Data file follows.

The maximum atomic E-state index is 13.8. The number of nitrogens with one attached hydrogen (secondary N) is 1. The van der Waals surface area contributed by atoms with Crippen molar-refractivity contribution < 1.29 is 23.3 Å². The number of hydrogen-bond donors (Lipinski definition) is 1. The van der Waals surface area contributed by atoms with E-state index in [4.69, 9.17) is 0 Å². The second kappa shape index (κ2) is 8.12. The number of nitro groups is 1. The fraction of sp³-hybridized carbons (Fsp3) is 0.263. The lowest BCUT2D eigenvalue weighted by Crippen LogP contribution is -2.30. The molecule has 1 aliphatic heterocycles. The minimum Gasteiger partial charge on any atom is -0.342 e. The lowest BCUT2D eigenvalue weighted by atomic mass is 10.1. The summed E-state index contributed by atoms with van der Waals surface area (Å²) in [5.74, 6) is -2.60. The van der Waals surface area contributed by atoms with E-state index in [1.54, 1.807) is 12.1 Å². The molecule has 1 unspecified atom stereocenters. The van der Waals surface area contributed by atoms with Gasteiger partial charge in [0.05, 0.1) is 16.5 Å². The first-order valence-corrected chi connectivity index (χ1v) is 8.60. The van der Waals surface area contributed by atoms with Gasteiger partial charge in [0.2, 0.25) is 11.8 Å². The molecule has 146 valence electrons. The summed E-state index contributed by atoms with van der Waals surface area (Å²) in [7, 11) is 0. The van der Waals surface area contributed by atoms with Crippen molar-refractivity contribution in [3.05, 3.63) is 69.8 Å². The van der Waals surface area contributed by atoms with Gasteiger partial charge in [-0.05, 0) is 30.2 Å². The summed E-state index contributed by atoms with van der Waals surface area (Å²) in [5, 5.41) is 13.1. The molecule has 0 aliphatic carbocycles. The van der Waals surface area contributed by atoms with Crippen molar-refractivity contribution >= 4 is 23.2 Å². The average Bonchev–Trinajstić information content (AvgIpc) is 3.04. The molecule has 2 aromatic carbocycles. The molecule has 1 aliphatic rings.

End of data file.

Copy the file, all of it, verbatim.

The maximum atomic E-state index is 13.8. The number of nitrogens with one attached hydrogen (secondary N) is 1. The van der Waals surface area contributed by atoms with Crippen molar-refractivity contribution < 1.29 is 23.3 Å². The number of hydrogen-bond donors (Lipinski definition) is 1. The van der Waals surface area contributed by atoms with E-state index in [4.69, 9.17) is 0 Å². The second kappa shape index (κ2) is 8.12. The number of nitro groups is 1. The fraction of sp³-hybridized carbons (Fsp3) is 0.263. The lowest BCUT2D eigenvalue weighted by Crippen LogP contribution is -2.30. The molecule has 1 aliphatic heterocycles. The minimum Gasteiger partial charge on any atom is -0.342 e. The lowest BCUT2D eigenvalue weighted by atomic mass is 10.1. The summed E-state index contributed by atoms with van der Waals surface area (Å²) in [5.74, 6) is -2.60. The van der Waals surface area contributed by atoms with E-state index in [1.54, 1.807) is 12.1 Å². The molecule has 1 unspecified atom stereocenters. The van der Waals surface area contributed by atoms with Gasteiger partial charge in [0.05, 0.1) is 16.5 Å². The first-order valence-corrected chi connectivity index (χ1v) is 8.60. The van der Waals surface area contributed by atoms with Gasteiger partial charge in [0.2, 0.25) is 11.8 Å². The molecule has 146 valence electrons. The summed E-state index contributed by atoms with van der Waals surface area (Å²) in [7, 11) is 0. The van der Waals surface area contributed by atoms with Crippen molar-refractivity contribution in [3.05, 3.63) is 69.8 Å². The van der Waals surface area contributed by atoms with Gasteiger partial charge in [-0.05, 0) is 30.2 Å². The summed E-state index contributed by atoms with van der Waals surface area (Å²) in [5, 5.41) is 13.1. The molecule has 0 aliphatic carbocycles. The van der Waals surface area contributed by atoms with Crippen molar-refractivity contribution >= 4 is 23.2 Å². The average Bonchev–Trinajstić information content (AvgIpc) is 3.04. The molecule has 2 aromatic carbocycles. The molecule has 1 aliphatic rings.